De Amerikaanse schrijver Edgar Allen Poe werd geboren op 19 januari 1809 in Boston. Zie ook mijn blog van 19 januari 2007 en ook mijn blog van 19 januari 2008 en ook mijn blog van 19 januari 2009 en ook mijn blog van 19 januari 2010.
Uit: The Black Cat
„For the most wild, yet most homely narrative which I am about to pen, I neither expect nor solicit belief. Mad indeed would I be to expect it, in a case where my very senses reject their own evidence. Yet, mad am I not –and very surely do I not dream. But to-morrow I die, and to-day I would unburden my soul. My immediate purpose is to place before the world, plainly, succinctly, and without comment, a series of mere household events. In their consequences, these events have terrified –have tortured –have destroyed me. Yet I will not attempt to expound them. To me, they have presented little but Horror –to many they will seem less terrible than baroques. Hereafter, perhaps, some intellect may be found which will reduce my phantasm to the common-place –some intellect more calm, more logical, and far less excitable than my own, which will perceive, in the circumstances I detail with awe, nothing more than an ordinary succession of very natural causes and effects.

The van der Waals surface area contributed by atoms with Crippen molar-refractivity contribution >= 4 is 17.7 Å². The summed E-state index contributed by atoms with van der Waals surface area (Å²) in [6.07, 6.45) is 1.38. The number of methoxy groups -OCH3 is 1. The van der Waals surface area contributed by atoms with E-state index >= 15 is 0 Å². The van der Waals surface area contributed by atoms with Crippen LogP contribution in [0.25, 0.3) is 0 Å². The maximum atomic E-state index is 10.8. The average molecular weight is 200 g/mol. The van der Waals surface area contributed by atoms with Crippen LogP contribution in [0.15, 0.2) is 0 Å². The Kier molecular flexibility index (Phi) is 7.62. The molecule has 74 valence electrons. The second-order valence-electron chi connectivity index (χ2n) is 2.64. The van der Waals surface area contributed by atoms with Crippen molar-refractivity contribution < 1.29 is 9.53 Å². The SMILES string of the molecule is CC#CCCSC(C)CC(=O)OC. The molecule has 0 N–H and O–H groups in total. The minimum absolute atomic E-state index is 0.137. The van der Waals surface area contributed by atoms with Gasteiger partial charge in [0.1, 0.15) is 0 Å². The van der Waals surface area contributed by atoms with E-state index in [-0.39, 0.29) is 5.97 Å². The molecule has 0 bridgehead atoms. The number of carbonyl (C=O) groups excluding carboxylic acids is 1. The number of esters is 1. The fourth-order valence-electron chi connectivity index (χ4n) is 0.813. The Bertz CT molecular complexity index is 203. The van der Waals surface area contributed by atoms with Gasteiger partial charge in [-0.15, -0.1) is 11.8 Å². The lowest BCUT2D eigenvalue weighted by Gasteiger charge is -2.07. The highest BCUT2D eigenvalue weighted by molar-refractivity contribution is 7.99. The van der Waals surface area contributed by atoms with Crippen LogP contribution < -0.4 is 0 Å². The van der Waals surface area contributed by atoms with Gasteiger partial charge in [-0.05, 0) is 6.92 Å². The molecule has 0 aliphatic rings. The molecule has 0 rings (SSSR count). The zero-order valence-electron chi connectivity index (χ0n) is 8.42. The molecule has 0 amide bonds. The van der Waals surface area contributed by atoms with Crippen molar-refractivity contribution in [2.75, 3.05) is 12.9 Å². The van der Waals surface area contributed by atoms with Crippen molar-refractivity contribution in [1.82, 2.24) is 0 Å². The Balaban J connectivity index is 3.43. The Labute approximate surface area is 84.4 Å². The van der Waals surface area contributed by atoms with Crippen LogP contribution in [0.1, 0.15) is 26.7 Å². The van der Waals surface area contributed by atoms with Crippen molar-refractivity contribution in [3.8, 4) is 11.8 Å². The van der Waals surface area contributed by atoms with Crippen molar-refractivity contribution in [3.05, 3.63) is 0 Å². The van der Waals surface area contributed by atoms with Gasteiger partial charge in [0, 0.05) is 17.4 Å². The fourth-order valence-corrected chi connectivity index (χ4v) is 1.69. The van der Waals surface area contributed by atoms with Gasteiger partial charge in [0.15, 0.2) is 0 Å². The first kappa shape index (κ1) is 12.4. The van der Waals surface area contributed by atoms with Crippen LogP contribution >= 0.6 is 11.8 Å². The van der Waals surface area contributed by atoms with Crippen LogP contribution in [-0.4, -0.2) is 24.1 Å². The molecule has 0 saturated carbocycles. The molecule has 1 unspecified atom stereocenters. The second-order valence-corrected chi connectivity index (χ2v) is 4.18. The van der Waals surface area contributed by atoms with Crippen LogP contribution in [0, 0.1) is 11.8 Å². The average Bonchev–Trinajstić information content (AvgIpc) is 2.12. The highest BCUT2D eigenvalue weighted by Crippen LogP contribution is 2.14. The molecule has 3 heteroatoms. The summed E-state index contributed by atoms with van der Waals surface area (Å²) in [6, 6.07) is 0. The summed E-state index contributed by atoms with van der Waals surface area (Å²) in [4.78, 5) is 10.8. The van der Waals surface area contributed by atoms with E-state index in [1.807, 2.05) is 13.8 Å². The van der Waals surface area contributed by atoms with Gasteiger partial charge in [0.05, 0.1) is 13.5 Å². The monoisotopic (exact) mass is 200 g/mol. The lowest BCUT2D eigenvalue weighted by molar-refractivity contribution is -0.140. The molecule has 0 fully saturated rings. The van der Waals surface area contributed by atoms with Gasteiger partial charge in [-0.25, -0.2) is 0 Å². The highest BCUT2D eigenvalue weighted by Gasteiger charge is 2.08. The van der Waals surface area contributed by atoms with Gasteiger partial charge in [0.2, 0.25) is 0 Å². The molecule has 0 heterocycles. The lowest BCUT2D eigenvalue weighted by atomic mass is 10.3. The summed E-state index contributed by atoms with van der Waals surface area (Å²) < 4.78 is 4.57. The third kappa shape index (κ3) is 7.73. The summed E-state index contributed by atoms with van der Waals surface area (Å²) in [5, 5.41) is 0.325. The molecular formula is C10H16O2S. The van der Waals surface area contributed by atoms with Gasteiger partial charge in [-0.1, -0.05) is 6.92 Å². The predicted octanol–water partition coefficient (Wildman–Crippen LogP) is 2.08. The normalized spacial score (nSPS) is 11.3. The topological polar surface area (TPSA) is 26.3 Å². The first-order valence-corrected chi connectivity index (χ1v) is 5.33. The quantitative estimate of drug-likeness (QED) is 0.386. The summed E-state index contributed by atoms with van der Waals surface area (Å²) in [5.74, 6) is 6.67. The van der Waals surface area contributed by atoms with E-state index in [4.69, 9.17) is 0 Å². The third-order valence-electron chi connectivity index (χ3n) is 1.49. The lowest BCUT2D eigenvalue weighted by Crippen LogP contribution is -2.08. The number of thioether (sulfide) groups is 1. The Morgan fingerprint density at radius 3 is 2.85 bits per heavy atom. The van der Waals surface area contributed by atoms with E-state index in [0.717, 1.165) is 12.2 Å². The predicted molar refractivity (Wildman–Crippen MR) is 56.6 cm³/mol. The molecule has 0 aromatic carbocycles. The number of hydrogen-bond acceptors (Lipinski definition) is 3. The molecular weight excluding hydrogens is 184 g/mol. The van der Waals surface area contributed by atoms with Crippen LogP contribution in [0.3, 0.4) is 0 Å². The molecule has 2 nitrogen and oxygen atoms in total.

From my infancy I was noted for the docility and humanity of my disposition. My tenderness of heart was even so conspicuous as to make me the jest of my companions. I was especially fond of animals, and was indulged by my parents with a great variety of pets. With these I spent most of my time, and never was so happy as when feeding and caressing them. This peculiar of character grew with my growth, and in my manhood, I derived from it one of my principal sources of pleasure. To those who have cherished an affection for a faithful and sagacious dog, I need hardly be at the trouble of explaining the nature or the intensity of the gratification thus derivable. There is something in the unselfish and self-sacrificing love of a brute, which goes directly to the heart of him who has had frequent occasion to test the paltry friendship and gossamer fidelity of mere Man.“
Edgar Allen Poe (19 januari 1809 – 7 oktober 1849)
Portret door de moderne Duitse schilder Anton Henning
De Engelse schrijver Julian Barnes werd geboren op 19 januari 1946 in Leicester. Zie ook mijn blog van 19 januari 2007 en ook mijn blog van 19 januari 2008 en ook mijn blog van 19 januari 2009 en ook mijn blog van 19 januari 2010.
Uit: Flaubert’s Parrot
„Three points need to be made. One is that the writer chooses – as far as he can – the extent of what you call his involvement in life: despite his reputation, Flaubert occupied a half-and-half position. ‘It isn’t the drunkard who writes the drinking song’: he knew that. On the other hand, it isn’t the teetotaller either. He put it best, perhaps, when he said that the writer must wade into life as into the sea,but only up to the navel.